Mind you, I don't tell you why the links are there. Some are my family's blogs, some are my friends'. Others are bloggers I've "met" through following links from my friends' and followers' blogs. And some I've just stumbled upon in the course of searching the web. But today one of those blogs has a link to yet another blog where the same …

Mommy vs Messdor

A Meditation on Mess

I've spent the past couple of days going through closets and cabinets sorting out things to give or throw away. It's possible, of course, that this is simply procrastination. According to my original plan for this week, I was supposed to be getting started on the next chapter of my book, but when I woke up on Tuesday, I simply couldn't face going into the office knowing that I had not done the clean-out that I had put on the to-do list for last week. Or maybe I just couldn't face going into the office and decided to clean closets in order to give myself something more urgent to do. Either way, my melancholic-ness* gets to express itself: balking at beginnings plus needing things tidy.

But why should I--or anyone--find mess so intolerable, particularly at the beginnings of things? My family likes to joke that they can always tell when I am worried about getting started on a new chapter or article. Suddenly, all the clutter that was, if not invis…

The Battle for the Apartment

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Eeyore 101

The Care and Feeding of Melancholics*

1. "Melancholic" is a temperament, not an illness. Simply because your melancholic seems introverted and inclined to see the down-side of things does not mean that she or he is sick or clinically depressed. Nor--extroverted sanguines take note!--does it necessarily mean that she needs "cheering up." She may be grumpy because she needs some time alone. Above all, it is important not to take a melancholic's moods personally (but see below #6).

2. Melancholics need time to adjust to change and may be reluctant to initiate change themselves. They tend to see problems where others (e.g. cholerics) tend to see challenges or opportunities. Melancholics tend to set themselves high goals but can get stuck second-guessing themselves as they consider potential difficulties. Setting clear goals is, therefore, critical for them. Melancholics typically find it difficult to take the first step in a new project, but once they get s…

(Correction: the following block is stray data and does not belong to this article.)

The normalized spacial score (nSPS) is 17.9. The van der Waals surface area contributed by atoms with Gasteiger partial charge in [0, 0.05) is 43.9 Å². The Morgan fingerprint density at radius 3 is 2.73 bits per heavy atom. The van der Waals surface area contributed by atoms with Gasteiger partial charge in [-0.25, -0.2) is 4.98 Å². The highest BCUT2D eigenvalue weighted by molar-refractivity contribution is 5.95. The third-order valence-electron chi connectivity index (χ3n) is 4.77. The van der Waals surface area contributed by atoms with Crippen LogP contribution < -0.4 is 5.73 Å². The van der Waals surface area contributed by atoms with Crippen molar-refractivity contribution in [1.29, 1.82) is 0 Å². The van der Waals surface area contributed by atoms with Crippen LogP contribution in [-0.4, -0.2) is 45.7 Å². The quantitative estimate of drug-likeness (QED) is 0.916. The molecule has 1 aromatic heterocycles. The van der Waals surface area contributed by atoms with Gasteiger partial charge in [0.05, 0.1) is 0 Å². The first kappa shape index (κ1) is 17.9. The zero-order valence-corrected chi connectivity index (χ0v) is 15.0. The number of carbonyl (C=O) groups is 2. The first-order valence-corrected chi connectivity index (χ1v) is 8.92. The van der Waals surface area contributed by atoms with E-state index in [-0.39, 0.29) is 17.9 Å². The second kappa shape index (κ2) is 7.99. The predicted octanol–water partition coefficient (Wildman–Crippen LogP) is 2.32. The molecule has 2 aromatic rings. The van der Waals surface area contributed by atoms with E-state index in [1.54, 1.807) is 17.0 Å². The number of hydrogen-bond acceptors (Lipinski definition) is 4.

The Death of Dreams

This is probably one of those posts that should never be written or, perhaps better, written only never to be posted, but I'm finding that if I don't let myself write about (and post) some of the things that have been depressing me lately, I may never write again, so here goes. I hate my life. No, that's not true. I love my life. I love my husband and son. I love the home that we have made together. I love my job, both teaching and doing research. I love living in a city with so much energy and diversity. I love my friends. I even, believe it or not, love fencing. So why am I so depressed?

My friends at fencing are getting the worst of it. Well, again, not quite true. My husband and son are getting the worst of it, but my friends at fencing shouldn't have to suffer through it as well. Every other practice lately I end up in tears. I had to tell my coach yesterday that I simply couldn't do a lesson; what would be the point? I'm not getting any bett…

Excuses, Excuses

Things distracting me from blogging these past several days:
Listening to Marilynne Robinson's Gilead (2004) while driving to (in traffic) and from (in the rain, at least on Tuesday) my athletic club
Going to yoga class (Tuesday and Thursday, not just Saturday as usual; Thursday we were on the roof!)Going to fencing practice (Tuesday and Thursday, as usual)Buying my son (age 13) his own cell phone so that I can call him when he is at camp
Leading a discussion with members of my parish about our search for a new rectorProofreading an article about Anselm of Canterbury and his prayers to the saints (hint: it's about God)
Talking with my sister on the phoneMeeting Philippe Omnès, the 1992 Olympic Gold Medalist in Men's FoilReading Douglas Wolk's Reading Comics: How Graphic Novels Work and What They Mean (2007)Learning about (real) pirates at the Field MuseumTaking photos for my next comic (coming soon, if I can just figure out the argument)
Watching (and enjoying) Slumdog Mill…

He Loves Me, He Loves Me Not*

Self-help book for the week: Art and Laraine Bennett's The Temperament God Gave You: The Classic Key to Knowing Yourself, Getting Along with Others, and Growing Close to the Lord (Manchester, NH: Sophia Institute Press, 2005).